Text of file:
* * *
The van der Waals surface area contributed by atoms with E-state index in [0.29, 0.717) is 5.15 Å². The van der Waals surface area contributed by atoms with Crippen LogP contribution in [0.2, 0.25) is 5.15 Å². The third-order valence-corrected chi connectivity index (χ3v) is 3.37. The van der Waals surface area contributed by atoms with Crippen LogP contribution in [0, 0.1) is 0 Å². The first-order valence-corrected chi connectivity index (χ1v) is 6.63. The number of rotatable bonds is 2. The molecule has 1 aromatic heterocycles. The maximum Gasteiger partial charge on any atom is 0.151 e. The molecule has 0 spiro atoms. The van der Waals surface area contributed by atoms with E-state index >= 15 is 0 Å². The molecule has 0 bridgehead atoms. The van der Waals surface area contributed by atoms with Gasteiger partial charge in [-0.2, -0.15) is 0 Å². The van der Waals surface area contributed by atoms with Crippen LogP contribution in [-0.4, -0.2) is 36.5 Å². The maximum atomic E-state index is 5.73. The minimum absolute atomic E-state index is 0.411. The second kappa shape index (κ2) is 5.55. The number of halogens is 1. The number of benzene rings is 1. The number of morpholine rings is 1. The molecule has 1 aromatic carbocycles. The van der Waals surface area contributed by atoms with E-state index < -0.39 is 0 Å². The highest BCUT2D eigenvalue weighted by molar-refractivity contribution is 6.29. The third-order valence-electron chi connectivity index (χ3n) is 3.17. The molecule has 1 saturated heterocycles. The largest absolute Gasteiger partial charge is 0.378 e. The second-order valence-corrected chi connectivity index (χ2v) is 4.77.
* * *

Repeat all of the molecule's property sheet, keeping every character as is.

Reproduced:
The van der Waals surface area contributed by atoms with E-state index in [0.29, 0.717) is 5.15 Å². The van der Waals surface area contributed by atoms with Crippen LogP contribution in [0.2, 0.25) is 5.15 Å². The third-order valence-corrected chi connectivity index (χ3v) is 3.37. The van der Waals surface area contributed by atoms with Crippen LogP contribution in [0, 0.1) is 0 Å². The first-order valence-corrected chi connectivity index (χ1v) is 6.63. The number of rotatable bonds is 2. The molecule has 1 aromatic heterocycles. The maximum Gasteiger partial charge on any atom is 0.151 e. The molecule has 0 spiro atoms. The van der Waals surface area contributed by atoms with E-state index >= 15 is 0 Å². The molecule has 0 bridgehead atoms. The van der Waals surface area contributed by atoms with Gasteiger partial charge in [-0.2, -0.15) is 0 Å². The van der Waals surface area contributed by atoms with Crippen LogP contribution in [-0.4, -0.2) is 36.5 Å². The maximum atomic E-state index is 5.73. The minimum absolute atomic E-state index is 0.411. The second kappa shape index (κ2) is 5.55. The number of halogens is 1. The number of benzene rings is 1. The number of morpholine rings is 1. The molecule has 1 aromatic carbocycles. The van der Waals surface area contributed by atoms with E-state index < -0.39 is 0 Å². The highest BCUT2D eigenvalue weighted by molar-refractivity contribution is 6.29. The third-order valence-electron chi connectivity index (χ3n) is 3.17. The molecule has 1 saturated heterocycles. The largest absolute Gasteiger partial charge is 0.378 e. The second-order valence-corrected chi connectivity index (χ2v) is 4.77.